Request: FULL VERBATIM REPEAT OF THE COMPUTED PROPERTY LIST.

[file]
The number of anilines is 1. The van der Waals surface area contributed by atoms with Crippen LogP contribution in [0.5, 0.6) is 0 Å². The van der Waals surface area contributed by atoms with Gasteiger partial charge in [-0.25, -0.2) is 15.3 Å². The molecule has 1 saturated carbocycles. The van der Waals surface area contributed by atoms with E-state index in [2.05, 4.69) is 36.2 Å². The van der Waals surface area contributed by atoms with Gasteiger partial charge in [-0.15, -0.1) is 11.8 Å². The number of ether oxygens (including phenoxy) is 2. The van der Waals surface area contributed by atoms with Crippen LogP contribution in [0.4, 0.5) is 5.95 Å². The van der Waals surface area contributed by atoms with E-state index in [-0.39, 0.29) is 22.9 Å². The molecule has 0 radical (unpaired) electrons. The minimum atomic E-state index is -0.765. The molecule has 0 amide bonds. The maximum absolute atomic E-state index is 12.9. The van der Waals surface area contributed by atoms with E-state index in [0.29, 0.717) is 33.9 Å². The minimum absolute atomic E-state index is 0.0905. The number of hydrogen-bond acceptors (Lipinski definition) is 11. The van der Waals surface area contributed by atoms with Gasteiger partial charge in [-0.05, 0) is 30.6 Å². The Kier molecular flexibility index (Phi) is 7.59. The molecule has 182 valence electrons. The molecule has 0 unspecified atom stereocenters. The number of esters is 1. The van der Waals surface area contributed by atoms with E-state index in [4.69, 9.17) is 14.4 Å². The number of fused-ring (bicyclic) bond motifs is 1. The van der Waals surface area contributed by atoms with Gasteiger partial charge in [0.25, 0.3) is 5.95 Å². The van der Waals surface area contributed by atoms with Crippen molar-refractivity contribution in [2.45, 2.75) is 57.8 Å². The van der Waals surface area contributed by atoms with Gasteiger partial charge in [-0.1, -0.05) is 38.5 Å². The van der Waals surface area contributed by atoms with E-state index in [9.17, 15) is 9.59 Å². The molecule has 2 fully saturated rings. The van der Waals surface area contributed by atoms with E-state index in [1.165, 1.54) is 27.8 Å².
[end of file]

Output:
The number of anilines is 1. The van der Waals surface area contributed by atoms with Crippen LogP contribution in [0.5, 0.6) is 0 Å². The van der Waals surface area contributed by atoms with Gasteiger partial charge in [-0.25, -0.2) is 15.3 Å². The molecule has 1 saturated carbocycles. The van der Waals surface area contributed by atoms with E-state index in [2.05, 4.69) is 36.2 Å². The van der Waals surface area contributed by atoms with Gasteiger partial charge in [-0.15, -0.1) is 11.8 Å². The number of ether oxygens (including phenoxy) is 2. The van der Waals surface area contributed by atoms with Crippen LogP contribution in [0.4, 0.5) is 5.95 Å². The van der Waals surface area contributed by atoms with E-state index in [-0.39, 0.29) is 22.9 Å². The molecule has 0 radical (unpaired) electrons. The minimum atomic E-state index is -0.765. The molecule has 0 amide bonds. The maximum absolute atomic E-state index is 12.9. The van der Waals surface area contributed by atoms with E-state index in [0.29, 0.717) is 33.9 Å². The minimum absolute atomic E-state index is 0.0905. The number of hydrogen-bond acceptors (Lipinski definition) is 11. The van der Waals surface area contributed by atoms with Gasteiger partial charge in [-0.05, 0) is 30.6 Å². The Kier molecular flexibility index (Phi) is 7.59. The molecule has 182 valence electrons. The molecule has 0 unspecified atom stereocenters. The number of esters is 1. The van der Waals surface area contributed by atoms with E-state index in [4.69, 9.17) is 14.4 Å². The number of fused-ring (bicyclic) bond motifs is 1. The van der Waals surface area contributed by atoms with Gasteiger partial charge in [0.25, 0.3) is 5.95 Å². The van der Waals surface area contributed by atoms with Crippen molar-refractivity contribution in [2.45, 2.75) is 57.8 Å². The van der Waals surface area contributed by atoms with Gasteiger partial charge in [-0.1, -0.05) is 38.5 Å². The van der Waals surface area contributed by atoms with E-state index in [9.17, 15) is 9.59 Å². The molecule has 2 fully saturated rings. The van der Waals surface area contributed by atoms with E-state index in [1.165, 1.54) is 27.8 Å².